Detecting Cobalt Strike: Cybercrime Attacks

Many cybercriminals that operate malware use the ubiquitous Cobalt Strike tool to drop multiple payloads after profiling a compromised network. Cobalt Strike is a commercially available and popular command and control (C2) framework used by the security community as well as a wide range of threat actors. The robust use of Cobalt Strike lets threat actors perform intrusions with precision.

Secureworks® Counter Threat Unit™ (CTU) researchers conducted a focused investigation into malicious use of Cobalt Strike to gain insights about when and how the tool has been used. This knowledge can help to secure organizations that may be targeted by threat actors with diverse motives.

Understanding a threat actor’s end goal is important. For example, the financially motivated GOLD LAGOON threat group leverages the Qakbot botnet to deploy Cobalt Strike. CTU™ researchers frequently observe GOLD LAGOON deploying Cobalt Strike to Qakbot-infected hosts that are identified as members of an Active Directory domain. The threat actors then use Cobalt Strike to move laterally throughout the network, establish persistence, and ultimately facilitate damaging post-intrusion ransomware attacks. GOLD LAGOON provides access to other threat groups that deploy various ransomware families in compromised environments.

The value of early detection is highlighted by two similar incidents. In the first incident, Secureworks incident responders helped the victim recover from a REvil ransomware attack. The organization did not have an endpoint detection and response (EDR) solution that identified the preceding Qakbot and Cobalt Strike activity, which enabled the threat actors to achieve their objectives. In the second incident, Secureworks Taegis™ XDR countermeasures detected and alerted on the malicious Qakbot and Cobalt Strike activity in the environment, enabling network defenders to respond quickly to contain and mitigate the intrusion before ransomware was deployed.

In this second incident, a user opened an Excel 4.0 macro worksheet attached to a phishing email. The attachment downloaded and installed Qakbot. Qakbot profiled the infected host, sent the profiled data to its C2 servers, and then downloaded and executed Cobalt Strike Beacon. The threat actor used Cobalt Strike Beacon’s remote code execution capability to execute the ping utility. Ping identified additional accessible servers within the network. The threat actor deployed Cobalt Strike Beacon on those targets and then executed arbitrary commands on those systems via the Rundll32 execution utility. One of these commands attempted to discover domain administrator accounts.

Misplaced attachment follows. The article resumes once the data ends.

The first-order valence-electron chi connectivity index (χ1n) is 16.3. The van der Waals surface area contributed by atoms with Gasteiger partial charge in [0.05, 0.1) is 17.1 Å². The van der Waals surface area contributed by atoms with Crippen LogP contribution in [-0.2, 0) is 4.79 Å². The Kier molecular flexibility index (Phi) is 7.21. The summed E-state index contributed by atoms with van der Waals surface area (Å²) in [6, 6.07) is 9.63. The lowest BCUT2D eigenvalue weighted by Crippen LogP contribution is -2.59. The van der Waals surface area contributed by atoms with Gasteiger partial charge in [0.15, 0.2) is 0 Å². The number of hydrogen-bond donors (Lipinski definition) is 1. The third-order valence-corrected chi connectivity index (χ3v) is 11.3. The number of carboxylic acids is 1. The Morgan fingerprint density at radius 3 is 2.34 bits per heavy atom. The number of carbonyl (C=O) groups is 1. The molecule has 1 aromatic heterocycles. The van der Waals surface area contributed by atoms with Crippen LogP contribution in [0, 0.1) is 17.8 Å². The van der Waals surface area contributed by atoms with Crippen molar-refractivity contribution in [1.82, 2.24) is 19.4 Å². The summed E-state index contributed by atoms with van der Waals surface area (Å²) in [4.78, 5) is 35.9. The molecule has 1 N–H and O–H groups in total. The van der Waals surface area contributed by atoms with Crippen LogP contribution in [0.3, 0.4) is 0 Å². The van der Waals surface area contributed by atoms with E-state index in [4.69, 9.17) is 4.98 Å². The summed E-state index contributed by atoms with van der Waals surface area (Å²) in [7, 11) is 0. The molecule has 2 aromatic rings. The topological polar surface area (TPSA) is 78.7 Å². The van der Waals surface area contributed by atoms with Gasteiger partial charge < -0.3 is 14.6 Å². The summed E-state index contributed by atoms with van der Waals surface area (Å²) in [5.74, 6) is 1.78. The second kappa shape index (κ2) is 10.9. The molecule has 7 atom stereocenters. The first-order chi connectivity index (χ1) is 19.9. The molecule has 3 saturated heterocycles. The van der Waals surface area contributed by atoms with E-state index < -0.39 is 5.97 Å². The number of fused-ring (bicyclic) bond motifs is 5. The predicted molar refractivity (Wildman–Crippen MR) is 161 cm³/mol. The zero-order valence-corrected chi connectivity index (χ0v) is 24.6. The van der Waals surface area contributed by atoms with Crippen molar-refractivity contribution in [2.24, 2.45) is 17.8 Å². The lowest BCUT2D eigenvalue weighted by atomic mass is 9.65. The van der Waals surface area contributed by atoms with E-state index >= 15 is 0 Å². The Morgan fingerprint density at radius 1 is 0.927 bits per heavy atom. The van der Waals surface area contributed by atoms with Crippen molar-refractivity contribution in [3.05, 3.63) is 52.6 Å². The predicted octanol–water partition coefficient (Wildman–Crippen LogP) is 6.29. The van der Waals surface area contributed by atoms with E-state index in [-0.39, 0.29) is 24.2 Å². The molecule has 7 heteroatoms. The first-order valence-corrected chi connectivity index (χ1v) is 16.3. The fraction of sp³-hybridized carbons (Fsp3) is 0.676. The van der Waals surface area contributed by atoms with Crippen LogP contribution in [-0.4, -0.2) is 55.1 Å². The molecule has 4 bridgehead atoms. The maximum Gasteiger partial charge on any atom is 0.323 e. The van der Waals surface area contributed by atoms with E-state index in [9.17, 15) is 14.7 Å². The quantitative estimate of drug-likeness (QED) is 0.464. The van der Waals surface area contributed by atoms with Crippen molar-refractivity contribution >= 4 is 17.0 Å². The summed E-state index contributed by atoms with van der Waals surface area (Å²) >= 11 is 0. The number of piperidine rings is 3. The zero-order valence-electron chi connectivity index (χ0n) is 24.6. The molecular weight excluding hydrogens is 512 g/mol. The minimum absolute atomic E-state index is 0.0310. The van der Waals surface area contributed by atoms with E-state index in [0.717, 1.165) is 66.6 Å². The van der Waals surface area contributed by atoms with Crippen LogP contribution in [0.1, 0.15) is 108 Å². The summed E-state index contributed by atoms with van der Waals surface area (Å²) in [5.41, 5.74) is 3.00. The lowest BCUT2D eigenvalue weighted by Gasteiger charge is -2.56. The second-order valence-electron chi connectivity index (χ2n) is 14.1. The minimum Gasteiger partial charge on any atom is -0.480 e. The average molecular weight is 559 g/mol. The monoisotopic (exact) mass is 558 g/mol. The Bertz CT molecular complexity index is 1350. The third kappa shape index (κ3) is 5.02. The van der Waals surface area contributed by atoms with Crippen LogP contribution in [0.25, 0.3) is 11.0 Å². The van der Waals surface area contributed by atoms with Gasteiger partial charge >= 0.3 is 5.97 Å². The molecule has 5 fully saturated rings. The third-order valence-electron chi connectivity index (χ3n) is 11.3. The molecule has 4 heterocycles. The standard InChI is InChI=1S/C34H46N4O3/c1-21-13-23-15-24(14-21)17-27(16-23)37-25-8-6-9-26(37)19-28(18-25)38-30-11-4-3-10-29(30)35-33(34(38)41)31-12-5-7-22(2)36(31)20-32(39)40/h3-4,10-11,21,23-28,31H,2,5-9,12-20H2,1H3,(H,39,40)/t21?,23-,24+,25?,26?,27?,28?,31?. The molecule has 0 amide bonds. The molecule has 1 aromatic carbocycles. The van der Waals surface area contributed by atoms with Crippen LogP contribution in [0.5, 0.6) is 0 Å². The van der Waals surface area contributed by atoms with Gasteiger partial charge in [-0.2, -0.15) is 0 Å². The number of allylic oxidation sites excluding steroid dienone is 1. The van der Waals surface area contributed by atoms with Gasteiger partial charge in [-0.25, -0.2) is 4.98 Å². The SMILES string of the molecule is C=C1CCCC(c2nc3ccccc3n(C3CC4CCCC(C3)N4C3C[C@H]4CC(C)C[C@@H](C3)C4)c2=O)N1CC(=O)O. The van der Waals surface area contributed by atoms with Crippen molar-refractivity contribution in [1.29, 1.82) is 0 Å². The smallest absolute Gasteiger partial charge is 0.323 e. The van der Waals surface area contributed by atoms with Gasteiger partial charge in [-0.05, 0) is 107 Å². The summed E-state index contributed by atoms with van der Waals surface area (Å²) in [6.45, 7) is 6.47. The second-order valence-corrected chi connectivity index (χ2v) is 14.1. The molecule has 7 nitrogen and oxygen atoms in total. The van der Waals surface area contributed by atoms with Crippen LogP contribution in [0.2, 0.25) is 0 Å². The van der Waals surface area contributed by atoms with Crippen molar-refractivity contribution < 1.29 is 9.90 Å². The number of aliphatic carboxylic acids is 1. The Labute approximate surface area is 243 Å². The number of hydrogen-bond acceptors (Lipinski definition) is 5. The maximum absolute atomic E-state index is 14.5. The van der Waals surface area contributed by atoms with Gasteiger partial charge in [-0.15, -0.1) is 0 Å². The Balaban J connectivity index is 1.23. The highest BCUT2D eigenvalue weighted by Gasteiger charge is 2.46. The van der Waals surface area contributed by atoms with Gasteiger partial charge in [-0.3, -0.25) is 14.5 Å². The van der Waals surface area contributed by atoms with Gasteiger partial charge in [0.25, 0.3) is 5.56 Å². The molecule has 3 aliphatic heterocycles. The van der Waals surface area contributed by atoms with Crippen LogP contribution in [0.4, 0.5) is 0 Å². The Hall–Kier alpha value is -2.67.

This process of deploying Cobalt Strike Beacon to additional servers from a compromised host lets network defenders detect the service established on the remote host, the admin share launching content, and the resulting command execution:

  • By default, Cobalt Strike always leverages the Rundll32 utility for command execution.
  • Cobalt Strike always launches Rundll32 as a service via the ‘ADMIN$’ share on the remote host.
  • The binary that Cobalt Strike uses to launch Rundll32 via the ‘ADMIN$’ share always has a filename that is exactly seven alphanumeric characters.

The threat actor also installed Cobalt Strike PowerShell stagers on servers accessed when moving laterally through the compromised network. These stagers allowed the Cobalt Strike Beacon payload to execute in memory. Cobalt Strike PowerShell stager’s default execution pattern is always configured to launch as a service and is invoked from the command line with the parameters “/b /c start /b /min powershell -nop -w hidden”. The stager executes and decodes a byte sequence in memory to launch Cobalt Strike via a reflected loaded library.

Table 1 maps the observed GOLD LAGOON techniques to the MITRE ATT&CK® framework.

Table 1. MITRE ATT&CK techniques used by GOLD LAGOON.

The availability of unauthorized Cobalt Strike versions on the dark web means that threat actors can abuse it. Network defenders must attempt to answer the “friend or foe” question when they detect Cobalt Strike in their environment, as the tool can be used for both legitimate and malicious purposes. Taegis XDR, which is continually updated with intelligence gained through CTU research, helps organizations differentiate noise, legitimate use, and actionable alerts. Preview Taegis XDR to explore more coverage for MITRE ATT&CK techniques.

The blog post is the first in a series. Watch for upcoming posts on use of Cobalt Strike by government-sponsored threat groups and penetration testers.